She sent two of her most trusted White House loyalists–Maggie Williams, the First Lady’s chief of staff, and Patsy Thomasson, who was in charge of White House administration–into Foster’s office to retrieve embarrassing and incriminating documents related to Whitewater and Hillary’s other personal affairs. While White House Counsel Bernaer Nussbaum barred investigators from entering Foster’s office, Maggie Williams, Patsy Thomasson, and Craig Livingston, Hillary’s director of White House security, removed armloads of files and loose-leaf binders.
In 1994, after an investigation by the Canadian Government into the contaminated blood problem which would eventually lead to 7000 deaths from hepatitis, 4000 deaths from HIV/AIDS, and upwards of 20,000 cases of hepatitis related to the distribution of contaminated blood, the Arkansas blood program was finally shut down. At the time of shutting down, the blood program accounted for more than 40% of Cummins Unit’s income — more than any of the farmed cotton, vegetables, or livestock would bring in for the prison. And yet, this story goes generally unmentioned in the United States. Why? Canada has dedicated more than $2.2 billion to victims of this massive medical malpractice executed by the Arkansas Department of Corrections and its contracted medical consultancy firms. The UK is still hearing from victims in a case that began in 2007 investigating the problems of contaminated blood which has been directly linked to the Arkansas Department of Corrections. And yet, in the United States, we heard almost nothing.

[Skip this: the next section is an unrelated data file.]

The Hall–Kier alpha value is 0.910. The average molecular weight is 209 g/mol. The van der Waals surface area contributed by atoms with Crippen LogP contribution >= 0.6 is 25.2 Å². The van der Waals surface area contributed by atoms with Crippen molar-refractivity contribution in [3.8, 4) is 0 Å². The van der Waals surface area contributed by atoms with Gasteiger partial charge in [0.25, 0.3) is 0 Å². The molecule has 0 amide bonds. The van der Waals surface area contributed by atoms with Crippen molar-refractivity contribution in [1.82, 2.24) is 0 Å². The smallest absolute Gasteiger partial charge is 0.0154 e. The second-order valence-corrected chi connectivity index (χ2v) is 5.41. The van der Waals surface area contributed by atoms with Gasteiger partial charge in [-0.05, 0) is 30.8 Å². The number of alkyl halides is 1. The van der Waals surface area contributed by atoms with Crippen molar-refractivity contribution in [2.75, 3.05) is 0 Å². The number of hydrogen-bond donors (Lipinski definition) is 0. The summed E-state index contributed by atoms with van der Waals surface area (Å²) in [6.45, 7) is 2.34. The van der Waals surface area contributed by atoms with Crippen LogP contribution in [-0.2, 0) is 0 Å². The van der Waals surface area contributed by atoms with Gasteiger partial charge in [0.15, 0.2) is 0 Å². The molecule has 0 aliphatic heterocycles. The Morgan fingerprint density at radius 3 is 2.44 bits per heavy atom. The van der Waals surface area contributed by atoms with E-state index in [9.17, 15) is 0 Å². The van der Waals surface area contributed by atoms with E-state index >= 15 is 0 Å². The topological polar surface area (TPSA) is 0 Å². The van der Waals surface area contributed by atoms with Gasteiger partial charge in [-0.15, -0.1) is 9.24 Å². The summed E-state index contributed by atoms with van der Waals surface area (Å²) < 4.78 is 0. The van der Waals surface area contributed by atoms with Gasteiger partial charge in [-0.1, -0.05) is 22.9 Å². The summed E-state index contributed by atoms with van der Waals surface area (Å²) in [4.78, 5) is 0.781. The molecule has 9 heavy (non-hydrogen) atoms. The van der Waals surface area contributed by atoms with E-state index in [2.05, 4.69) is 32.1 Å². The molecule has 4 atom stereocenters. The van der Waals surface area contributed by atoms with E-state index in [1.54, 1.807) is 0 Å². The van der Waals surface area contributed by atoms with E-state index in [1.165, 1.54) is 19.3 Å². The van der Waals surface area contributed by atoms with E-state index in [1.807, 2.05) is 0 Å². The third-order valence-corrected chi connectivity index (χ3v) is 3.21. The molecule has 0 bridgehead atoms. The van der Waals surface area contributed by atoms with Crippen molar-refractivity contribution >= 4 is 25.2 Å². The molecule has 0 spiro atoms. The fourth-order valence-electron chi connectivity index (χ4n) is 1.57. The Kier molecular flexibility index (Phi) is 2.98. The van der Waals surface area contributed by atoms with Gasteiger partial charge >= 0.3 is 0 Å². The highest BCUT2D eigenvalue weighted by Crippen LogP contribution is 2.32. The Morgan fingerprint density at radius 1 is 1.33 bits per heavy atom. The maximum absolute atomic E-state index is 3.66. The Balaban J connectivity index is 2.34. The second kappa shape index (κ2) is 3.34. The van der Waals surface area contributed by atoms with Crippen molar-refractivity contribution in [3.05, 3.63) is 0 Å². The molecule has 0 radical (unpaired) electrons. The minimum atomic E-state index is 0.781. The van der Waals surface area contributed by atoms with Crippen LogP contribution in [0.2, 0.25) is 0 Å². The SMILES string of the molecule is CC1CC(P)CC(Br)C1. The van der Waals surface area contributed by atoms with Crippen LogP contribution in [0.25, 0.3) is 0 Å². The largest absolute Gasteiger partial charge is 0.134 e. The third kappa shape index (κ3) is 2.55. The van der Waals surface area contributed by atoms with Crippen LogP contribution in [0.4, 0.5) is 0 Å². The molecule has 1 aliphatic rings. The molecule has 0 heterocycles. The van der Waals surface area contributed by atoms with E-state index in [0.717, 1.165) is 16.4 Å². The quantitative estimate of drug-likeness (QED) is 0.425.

It must be very nice, to be friends with the Clintons.
- Factor 8: The Arkansas Prison Blood Scandal: https://www.bitchute.com/video/WkuNFr1jI9kL/
- The Truth about Hillary: https://www.amazon.com/Truth-Hillary-She`ll-Become-President/dp/B0044L1RC6/ref=sr_1_1?ie=UTF8&qid=1463548302&sr=8-1&keywords=the+truth+about+hillary
- Encyclopaedia of Arkansas History & Culture: http://www.encyclopediaofarkansas.net/encyclopedia/entry-detail.aspx?entryID=3732
- Arkansas Bloodsuckers: The Clintons and the Prisoner Blood Trade: https://www.counterpunch.org/2015/09/04/arkansas-bloodsuckers-the-clintons-prisoners-and-the-blood-trade/
- Commission of Inquiry into the Canadian Blood System: http://epe.lac-bac.gc.ca/100/200/301/hcan-scan/commission_blood_final_rep-e/